test recording [ok]

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pazam
Posts: 8
Joined: June 14th, 2020, 8:31 am

Post by pazam » June 16th, 2020, 7:03 pm

https://librivox.org/uploads/tests/PamSplittTestRecording.mp3 I used audacity on a windows 10 pc and my mic is usb yetti blue

adrianstephens
Posts: 1438
Joined: August 27th, 2019, 5:06 am
Location: Cambridge UK
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Post by adrianstephens » June 18th, 2020, 7:22 am

pazam wrote:
June 16th, 2020, 7:03 pm
https://librivox.org/uploads/tests/PamSplittTestRecording.mp3 I used audacity on a windows 10 pc and my mic is usb yetti blue

Hello Pam,
Welcome to librivox. You have a nice clear voice, I had no trouble understanding you.

You need to make quite a number of change in order to meet Librivox's technical standards.
You have got good equipment, so it's just a matter of learning some technique and settings, and you will be fine.

FYI, the file name should be all lower-case. This doesn't matter for this test recording, but is a uniform standard for actual recordings.

Required: The file's format is MP3 stereo at variable kb/s. The specification we use for all MP3 recordings in Librivox is mono 128 kb/s constant bit rate. You can set this on the "save as MP3" dialog in Audacity, and it will persist the next time you do a save.

Advisory: The volume is a little too low. You can download the checker program (https://wiki.librivox.org/index.php?title=Checker) which you can use to check the volume against the expected range. This recording was 84 dB, and the normal range is 86-92 dB.

The file does not end with quiet period of 3-5 seconds. There are technical reasons why this needs to be there.

Required: you are recording this with a very sensitive microphone (I've used this model) and at the same time a herd of elephants
are tap-dancing their way across the table the mic is sitting on. Replay @ 1.5s and they make their entrance. If you are going to use this mic without an anti-vibration mount, you need to make sure you don't touch the table it is sitting on, or you can be sure the mic will pick it up. If you look at my videos, you'll see how I mount this mic.

Required: There is some noticeable background noise, which can distract from the reading. Your mic is a good mic, so this has to be environmental. Are there any fans near you?
The first thing to try is moving closer to the microphone, but watch out for those "p" sounds!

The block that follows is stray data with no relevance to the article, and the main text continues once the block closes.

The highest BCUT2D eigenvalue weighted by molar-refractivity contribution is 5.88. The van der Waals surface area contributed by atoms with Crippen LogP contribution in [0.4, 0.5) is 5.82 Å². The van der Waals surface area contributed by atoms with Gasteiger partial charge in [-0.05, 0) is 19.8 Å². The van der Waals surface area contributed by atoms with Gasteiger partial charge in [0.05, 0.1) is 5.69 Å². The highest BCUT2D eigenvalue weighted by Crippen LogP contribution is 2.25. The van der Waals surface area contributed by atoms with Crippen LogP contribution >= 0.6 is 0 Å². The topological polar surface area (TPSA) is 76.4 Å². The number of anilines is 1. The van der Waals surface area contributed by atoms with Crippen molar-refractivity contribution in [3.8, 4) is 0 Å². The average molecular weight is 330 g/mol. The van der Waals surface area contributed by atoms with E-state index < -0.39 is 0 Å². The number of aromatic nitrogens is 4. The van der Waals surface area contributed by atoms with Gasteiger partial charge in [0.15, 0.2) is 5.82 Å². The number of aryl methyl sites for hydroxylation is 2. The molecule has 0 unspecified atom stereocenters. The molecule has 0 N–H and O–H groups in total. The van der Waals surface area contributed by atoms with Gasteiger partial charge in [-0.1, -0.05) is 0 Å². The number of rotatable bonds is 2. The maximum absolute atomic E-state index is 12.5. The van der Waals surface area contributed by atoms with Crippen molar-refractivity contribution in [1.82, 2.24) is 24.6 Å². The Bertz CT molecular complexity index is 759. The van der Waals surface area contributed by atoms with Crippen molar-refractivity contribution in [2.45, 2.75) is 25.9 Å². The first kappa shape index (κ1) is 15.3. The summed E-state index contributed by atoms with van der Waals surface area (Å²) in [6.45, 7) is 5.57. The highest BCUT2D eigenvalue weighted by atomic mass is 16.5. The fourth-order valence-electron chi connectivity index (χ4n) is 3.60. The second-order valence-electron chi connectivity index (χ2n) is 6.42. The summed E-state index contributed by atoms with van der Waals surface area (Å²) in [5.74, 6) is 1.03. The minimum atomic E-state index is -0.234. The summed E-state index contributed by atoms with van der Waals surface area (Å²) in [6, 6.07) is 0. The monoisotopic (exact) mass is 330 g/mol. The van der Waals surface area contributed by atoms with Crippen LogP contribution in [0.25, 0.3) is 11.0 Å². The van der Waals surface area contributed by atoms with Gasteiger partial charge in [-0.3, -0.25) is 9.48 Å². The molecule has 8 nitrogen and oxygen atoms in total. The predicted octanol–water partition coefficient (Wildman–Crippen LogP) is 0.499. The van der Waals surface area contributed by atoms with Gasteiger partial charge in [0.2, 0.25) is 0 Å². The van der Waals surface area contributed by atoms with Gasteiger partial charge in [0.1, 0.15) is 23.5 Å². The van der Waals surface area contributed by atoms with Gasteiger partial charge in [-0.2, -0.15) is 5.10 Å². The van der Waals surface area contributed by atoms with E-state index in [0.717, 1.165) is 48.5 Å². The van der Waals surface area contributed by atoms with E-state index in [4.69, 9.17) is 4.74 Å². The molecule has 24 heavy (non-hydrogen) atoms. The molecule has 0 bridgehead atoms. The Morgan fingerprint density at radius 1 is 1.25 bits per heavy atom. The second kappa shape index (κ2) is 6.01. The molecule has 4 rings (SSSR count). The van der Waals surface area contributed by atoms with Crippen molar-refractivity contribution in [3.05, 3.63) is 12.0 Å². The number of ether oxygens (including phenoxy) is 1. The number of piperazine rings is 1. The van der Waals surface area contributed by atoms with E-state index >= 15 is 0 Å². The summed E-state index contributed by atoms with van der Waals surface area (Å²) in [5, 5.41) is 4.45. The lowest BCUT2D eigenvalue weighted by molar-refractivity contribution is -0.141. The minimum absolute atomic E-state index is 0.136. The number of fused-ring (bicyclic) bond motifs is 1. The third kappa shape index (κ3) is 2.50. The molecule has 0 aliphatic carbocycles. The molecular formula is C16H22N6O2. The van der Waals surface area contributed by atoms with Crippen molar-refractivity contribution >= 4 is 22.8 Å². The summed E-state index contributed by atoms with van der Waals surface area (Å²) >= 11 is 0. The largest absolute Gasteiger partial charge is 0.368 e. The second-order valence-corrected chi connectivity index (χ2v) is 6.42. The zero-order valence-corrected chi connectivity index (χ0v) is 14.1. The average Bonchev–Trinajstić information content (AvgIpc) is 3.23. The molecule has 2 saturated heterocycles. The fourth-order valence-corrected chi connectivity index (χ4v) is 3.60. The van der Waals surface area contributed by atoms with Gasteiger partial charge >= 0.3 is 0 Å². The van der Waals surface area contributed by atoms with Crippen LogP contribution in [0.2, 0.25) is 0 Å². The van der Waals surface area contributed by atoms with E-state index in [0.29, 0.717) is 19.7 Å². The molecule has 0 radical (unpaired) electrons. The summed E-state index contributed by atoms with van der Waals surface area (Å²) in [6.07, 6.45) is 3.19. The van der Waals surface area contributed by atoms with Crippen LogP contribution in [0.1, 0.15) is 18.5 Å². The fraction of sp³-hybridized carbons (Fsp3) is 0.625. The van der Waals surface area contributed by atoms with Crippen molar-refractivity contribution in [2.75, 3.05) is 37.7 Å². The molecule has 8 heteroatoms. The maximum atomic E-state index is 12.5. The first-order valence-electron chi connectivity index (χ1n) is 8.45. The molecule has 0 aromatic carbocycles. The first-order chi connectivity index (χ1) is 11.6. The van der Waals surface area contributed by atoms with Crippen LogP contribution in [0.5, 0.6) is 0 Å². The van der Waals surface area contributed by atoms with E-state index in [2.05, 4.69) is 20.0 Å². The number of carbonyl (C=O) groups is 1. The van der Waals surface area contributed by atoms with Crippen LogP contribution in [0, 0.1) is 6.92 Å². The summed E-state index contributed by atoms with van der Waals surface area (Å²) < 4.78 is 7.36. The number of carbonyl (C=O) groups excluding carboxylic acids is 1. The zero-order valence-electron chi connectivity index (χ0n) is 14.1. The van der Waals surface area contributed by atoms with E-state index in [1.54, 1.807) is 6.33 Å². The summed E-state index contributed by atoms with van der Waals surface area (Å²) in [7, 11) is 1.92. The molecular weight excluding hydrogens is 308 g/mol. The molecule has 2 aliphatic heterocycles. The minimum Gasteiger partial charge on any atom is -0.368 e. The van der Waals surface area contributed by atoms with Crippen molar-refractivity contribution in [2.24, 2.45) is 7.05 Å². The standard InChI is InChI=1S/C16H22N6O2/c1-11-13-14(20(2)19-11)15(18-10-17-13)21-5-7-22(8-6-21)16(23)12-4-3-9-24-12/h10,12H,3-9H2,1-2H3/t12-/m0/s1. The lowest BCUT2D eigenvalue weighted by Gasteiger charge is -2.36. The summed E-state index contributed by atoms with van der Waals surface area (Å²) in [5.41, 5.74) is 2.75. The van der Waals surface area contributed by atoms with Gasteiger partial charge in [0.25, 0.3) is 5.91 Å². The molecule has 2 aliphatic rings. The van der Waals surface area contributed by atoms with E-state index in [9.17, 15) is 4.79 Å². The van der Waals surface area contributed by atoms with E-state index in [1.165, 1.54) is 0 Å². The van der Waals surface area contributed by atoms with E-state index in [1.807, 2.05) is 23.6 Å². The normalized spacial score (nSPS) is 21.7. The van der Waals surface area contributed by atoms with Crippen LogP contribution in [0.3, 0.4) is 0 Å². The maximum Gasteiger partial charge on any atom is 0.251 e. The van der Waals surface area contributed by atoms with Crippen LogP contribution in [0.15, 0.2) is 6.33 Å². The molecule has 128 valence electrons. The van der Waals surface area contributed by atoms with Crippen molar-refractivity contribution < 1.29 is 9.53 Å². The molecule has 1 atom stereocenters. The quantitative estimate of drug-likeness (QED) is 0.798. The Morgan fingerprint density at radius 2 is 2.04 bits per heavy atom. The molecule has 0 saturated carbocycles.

The second thing to try is noise reduction using Audacity. You can highlight the noise in Audacity by changing the track's display mode to "Waveform (db)" using the little pulldown arrow just to the right of the track name. I recommend leaving it there, as I do all my editing in this mode.
Then perform noise cleaning as shown here: https://wiki.librivox.org/index.php/Noise_Cleaning.
I recommend making this a part of your editing routine. You'll be surprised how much difference it makes, but be careful of over-doing it (more than about 18dB), which can affect the quality.


Please address at least the required technical issues and upload a new version. If you quote this message in your reply, I'll get a notification and will go in and re-check.




If you haven't already, you might spend some time browsing through the LibriVox Wiki. It contains a wealth of great information that you'll find useful and informative about who does what, and various technical aspects.

I suggest you spend some time becoming familiar with the forum and looking for projects that you think you'd enjoy working on. Just jump right in wherever it feels comfortable. Most of all, always have fun. You'll find lots of interesting material to record. If you're like me, you'll also discover you're learning a lot in the process and being exposed to books I otherwise wouldn't have opened or known about. You'll be contributing to an interesting project and interacting with a lot of fun and varied fellow LibriVox volunteers in the process. I recommend starting with short works, such as poetry and dramatic readings.